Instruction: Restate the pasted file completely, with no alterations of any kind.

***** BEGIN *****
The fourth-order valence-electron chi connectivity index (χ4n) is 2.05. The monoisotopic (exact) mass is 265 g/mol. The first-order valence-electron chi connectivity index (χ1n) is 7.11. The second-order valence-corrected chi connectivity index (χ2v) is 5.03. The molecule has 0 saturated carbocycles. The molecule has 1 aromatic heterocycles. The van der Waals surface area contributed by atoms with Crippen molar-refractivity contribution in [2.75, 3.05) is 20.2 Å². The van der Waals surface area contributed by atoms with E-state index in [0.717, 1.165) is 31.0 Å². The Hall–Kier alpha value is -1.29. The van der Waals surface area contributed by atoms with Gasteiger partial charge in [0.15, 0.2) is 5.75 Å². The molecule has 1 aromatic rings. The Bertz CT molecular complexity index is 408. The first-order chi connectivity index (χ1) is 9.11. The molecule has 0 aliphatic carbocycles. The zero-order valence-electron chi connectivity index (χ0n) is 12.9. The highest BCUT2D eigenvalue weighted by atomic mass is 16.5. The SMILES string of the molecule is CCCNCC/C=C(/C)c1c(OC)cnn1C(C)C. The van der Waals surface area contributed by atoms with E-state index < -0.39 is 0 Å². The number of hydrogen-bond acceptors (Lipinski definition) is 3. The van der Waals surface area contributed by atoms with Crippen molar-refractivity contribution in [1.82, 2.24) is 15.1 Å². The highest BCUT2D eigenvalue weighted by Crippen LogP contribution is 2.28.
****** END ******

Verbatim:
The fourth-order valence-electron chi connectivity index (χ4n) is 2.05. The monoisotopic (exact) mass is 265 g/mol. The first-order valence-electron chi connectivity index (χ1n) is 7.11. The second-order valence-corrected chi connectivity index (χ2v) is 5.03. The molecule has 0 saturated carbocycles. The molecule has 1 aromatic heterocycles. The van der Waals surface area contributed by atoms with Crippen molar-refractivity contribution in [2.75, 3.05) is 20.2 Å². The van der Waals surface area contributed by atoms with E-state index in [0.717, 1.165) is 31.0 Å². The Hall–Kier alpha value is -1.29. The van der Waals surface area contributed by atoms with Gasteiger partial charge in [0.15, 0.2) is 5.75 Å². The molecule has 1 aromatic rings. The Bertz CT molecular complexity index is 408. The first-order chi connectivity index (χ1) is 9.11. The molecule has 0 aliphatic carbocycles. The zero-order valence-electron chi connectivity index (χ0n) is 12.9. The highest BCUT2D eigenvalue weighted by atomic mass is 16.5. The SMILES string of the molecule is CCCNCC/C=C(/C)c1c(OC)cnn1C(C)C. The van der Waals surface area contributed by atoms with E-state index < -0.39 is 0 Å². The number of hydrogen-bond acceptors (Lipinski definition) is 3. The van der Waals surface area contributed by atoms with Crippen molar-refractivity contribution in [1.82, 2.24) is 15.1 Å². The highest BCUT2D eigenvalue weighted by Crippen LogP contribution is 2.28.